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Lesson 4, Activity 4
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Work Notes

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Work Notes

Over a fifty-year span an average person spends 100,000 hours working. Many, however, are dissatisfied with their jobs, because they feel unfulfilled, underpaid, or under appreciated.

Boredom, lack of fulfillment, fear of job loss, inadequate wages, and countless other pressures have contributed to this discontentment. Doctors, housewives, secretaries, salesmen, blue-collar workers, managers, and those in Christian service – regardless of the profession – all have experienced similar frustrations.

Understanding and implementing scriptural principles that relate to work will enable you to find satisfaction in your job and place you in a position where the Lord can prosper you.

We will examine three broad principles of work, explore God’s part in work along with our responsibilities in work, and review several practical work issues.

Biblical Perspective on Work

Even before the fall – the time at which sin entered the human race – God instituted work. “The Lord God took the man and put him into the garden of Eden to cultivate it and keep it” (Genesis 2:15). The very first thing the Lord did with Adam was to put him to work. Despite what many have come to think, work was initiated for man’s benefit in the sinless environment of the Garden of Eden. Work is not a result of the curse.

After the fall, work was made more difficult. “Cursed is the ground because of you; in toil you shall eat of it all the days of your life. Both thorns and thistles it shall grow for you; and you should eat the plants of the field; by the sweat of your face you shall eat bread” (Genesis 3:17-19).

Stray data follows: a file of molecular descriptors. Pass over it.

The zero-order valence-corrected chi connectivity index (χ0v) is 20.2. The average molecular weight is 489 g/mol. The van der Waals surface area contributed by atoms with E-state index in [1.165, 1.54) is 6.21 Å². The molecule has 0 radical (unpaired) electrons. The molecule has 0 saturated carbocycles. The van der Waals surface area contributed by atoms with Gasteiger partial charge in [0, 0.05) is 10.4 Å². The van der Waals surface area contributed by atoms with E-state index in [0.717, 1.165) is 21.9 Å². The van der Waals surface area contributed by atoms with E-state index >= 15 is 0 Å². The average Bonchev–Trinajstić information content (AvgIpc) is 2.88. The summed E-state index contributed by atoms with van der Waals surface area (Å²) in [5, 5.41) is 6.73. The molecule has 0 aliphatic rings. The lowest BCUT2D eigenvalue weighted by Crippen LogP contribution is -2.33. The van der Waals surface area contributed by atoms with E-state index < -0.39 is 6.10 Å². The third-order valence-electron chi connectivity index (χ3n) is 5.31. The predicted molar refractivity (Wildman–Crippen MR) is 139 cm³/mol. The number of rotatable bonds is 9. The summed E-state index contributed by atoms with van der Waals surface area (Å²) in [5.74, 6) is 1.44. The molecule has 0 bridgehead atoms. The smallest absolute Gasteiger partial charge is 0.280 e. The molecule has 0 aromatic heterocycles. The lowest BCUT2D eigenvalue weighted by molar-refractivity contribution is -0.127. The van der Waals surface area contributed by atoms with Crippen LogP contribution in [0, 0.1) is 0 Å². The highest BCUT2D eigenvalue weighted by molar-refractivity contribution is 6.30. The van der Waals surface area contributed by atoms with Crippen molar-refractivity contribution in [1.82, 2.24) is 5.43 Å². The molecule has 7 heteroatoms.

Necessity of Work

Work is so important that in Exodus 34:21 God gives this command: “You shall work six days.” In the New Testament we discover that Paul is just as direct. “If anyone will not work, neither let him eat” (2 Thessalonians 3:10). Examine this verse carefully. It says, “If anyone will not work.” It did not say, “If anyone cannot work.” This principle does not apply to those who are physically or mentally unable to work. It is for those who are able but choose not to work.

A close friend of ours has a sister in her mid-thirties whose parents have always supported her. She has never had to face the responsibilities and hardships involved in a job. As a consequence, her character has not been properly developed, and she is extremely immature in many areas of her life.

One of the primary purposes of work is to develop character. While the carpenter is building a house, the house is also building the carpenter. His skill, diligence, and judgment are refined. A job is not merely a task designed to earn money; it is also intended to produce godly character in the life of the worker.

Dignity in All Work

There is dignity in all types of work; Scripture does not elevate any honest profession above another. A wide variety of vocations are represented in the Bible. David was a shepherd and a king. Luke was a doctor. Lydia was a retailer who sold purple fabric. Daniel was a government worker. Paul was a tent maker, Amos, a fig-picker, and the Lord Jesus, a carpenter. God can and will use us in any honest work.

In God’s economy there is equal dignity in the labor of the automobile mechanic and the president of General Motors, in the labor of the leader of a national Christian ministry and a secretary serving in that ministry.

God’s Part in Work

Scripture reveals three specific responsibilities the Lord retains in connection with work.

The Source of Job Skills

Exodus 36:1 illustrates this truth: “And every skillful person in whom the Lord has put skill and understanding to know how to perform all the work.” God has given people a wide variety of abilities, manual skills and intellectual capacities. It is not a matter of one person being better than another; it is simply a matter of having received different abilities.